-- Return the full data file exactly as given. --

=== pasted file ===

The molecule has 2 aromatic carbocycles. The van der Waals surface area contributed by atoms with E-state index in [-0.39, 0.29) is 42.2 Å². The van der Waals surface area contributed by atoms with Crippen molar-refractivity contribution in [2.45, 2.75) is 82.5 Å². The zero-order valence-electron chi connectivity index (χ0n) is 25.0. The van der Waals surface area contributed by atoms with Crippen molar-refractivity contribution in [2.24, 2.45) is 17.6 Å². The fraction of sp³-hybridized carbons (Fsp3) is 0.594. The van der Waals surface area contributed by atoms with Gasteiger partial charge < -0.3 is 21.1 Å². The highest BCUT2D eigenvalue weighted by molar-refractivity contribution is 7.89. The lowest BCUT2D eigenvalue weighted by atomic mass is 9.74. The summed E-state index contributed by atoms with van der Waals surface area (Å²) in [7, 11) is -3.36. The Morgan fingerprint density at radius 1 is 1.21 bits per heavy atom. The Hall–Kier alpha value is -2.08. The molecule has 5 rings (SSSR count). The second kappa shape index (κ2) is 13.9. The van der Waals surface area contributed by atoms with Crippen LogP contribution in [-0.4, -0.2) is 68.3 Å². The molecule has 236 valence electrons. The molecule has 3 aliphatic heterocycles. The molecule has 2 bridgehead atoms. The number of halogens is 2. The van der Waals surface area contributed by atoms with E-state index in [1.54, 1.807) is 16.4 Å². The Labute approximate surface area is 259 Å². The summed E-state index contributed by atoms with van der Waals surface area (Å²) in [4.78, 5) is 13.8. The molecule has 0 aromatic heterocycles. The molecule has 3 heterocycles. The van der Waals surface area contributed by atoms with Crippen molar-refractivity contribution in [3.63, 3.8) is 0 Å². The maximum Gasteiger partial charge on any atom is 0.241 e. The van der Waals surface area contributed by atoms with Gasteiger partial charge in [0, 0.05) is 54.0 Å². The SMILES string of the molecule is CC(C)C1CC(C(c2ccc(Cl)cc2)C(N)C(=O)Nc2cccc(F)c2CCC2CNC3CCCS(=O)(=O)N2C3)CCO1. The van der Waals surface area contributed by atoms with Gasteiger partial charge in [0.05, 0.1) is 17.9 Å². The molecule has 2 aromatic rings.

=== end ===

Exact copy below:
The molecule has 2 aromatic carbocycles. The van der Waals surface area contributed by atoms with E-state index in [-0.39, 0.29) is 42.2 Å². The van der Waals surface area contributed by atoms with Crippen molar-refractivity contribution in [2.45, 2.75) is 82.5 Å². The zero-order valence-electron chi connectivity index (χ0n) is 25.0. The van der Waals surface area contributed by atoms with Crippen molar-refractivity contribution in [2.24, 2.45) is 17.6 Å². The fraction of sp³-hybridized carbons (Fsp3) is 0.594. The van der Waals surface area contributed by atoms with Gasteiger partial charge < -0.3 is 21.1 Å². The highest BCUT2D eigenvalue weighted by molar-refractivity contribution is 7.89. The lowest BCUT2D eigenvalue weighted by atomic mass is 9.74. The summed E-state index contributed by atoms with van der Waals surface area (Å²) in [7, 11) is -3.36. The Morgan fingerprint density at radius 1 is 1.21 bits per heavy atom. The Hall–Kier alpha value is -2.08. The molecule has 5 rings (SSSR count). The second kappa shape index (κ2) is 13.9. The van der Waals surface area contributed by atoms with Crippen LogP contribution in [-0.4, -0.2) is 68.3 Å². The molecule has 236 valence electrons. The molecule has 3 aliphatic heterocycles. The molecule has 2 bridgehead atoms. The number of halogens is 2. The van der Waals surface area contributed by atoms with E-state index in [1.54, 1.807) is 16.4 Å². The Labute approximate surface area is 259 Å². The summed E-state index contributed by atoms with van der Waals surface area (Å²) in [4.78, 5) is 13.8. The molecule has 0 aromatic heterocycles. The molecule has 3 heterocycles. The van der Waals surface area contributed by atoms with Crippen molar-refractivity contribution in [3.63, 3.8) is 0 Å². The maximum Gasteiger partial charge on any atom is 0.241 e. The van der Waals surface area contributed by atoms with Gasteiger partial charge in [0, 0.05) is 54.0 Å². The SMILES string of the molecule is CC(C)C1CC(C(c2ccc(Cl)cc2)C(N)C(=O)Nc2cccc(F)c2CCC2CNC3CCCS(=O)(=O)N2C3)CCO1. The van der Waals surface area contributed by atoms with Gasteiger partial charge in [0.05, 0.1) is 17.9 Å². The molecule has 2 aromatic rings.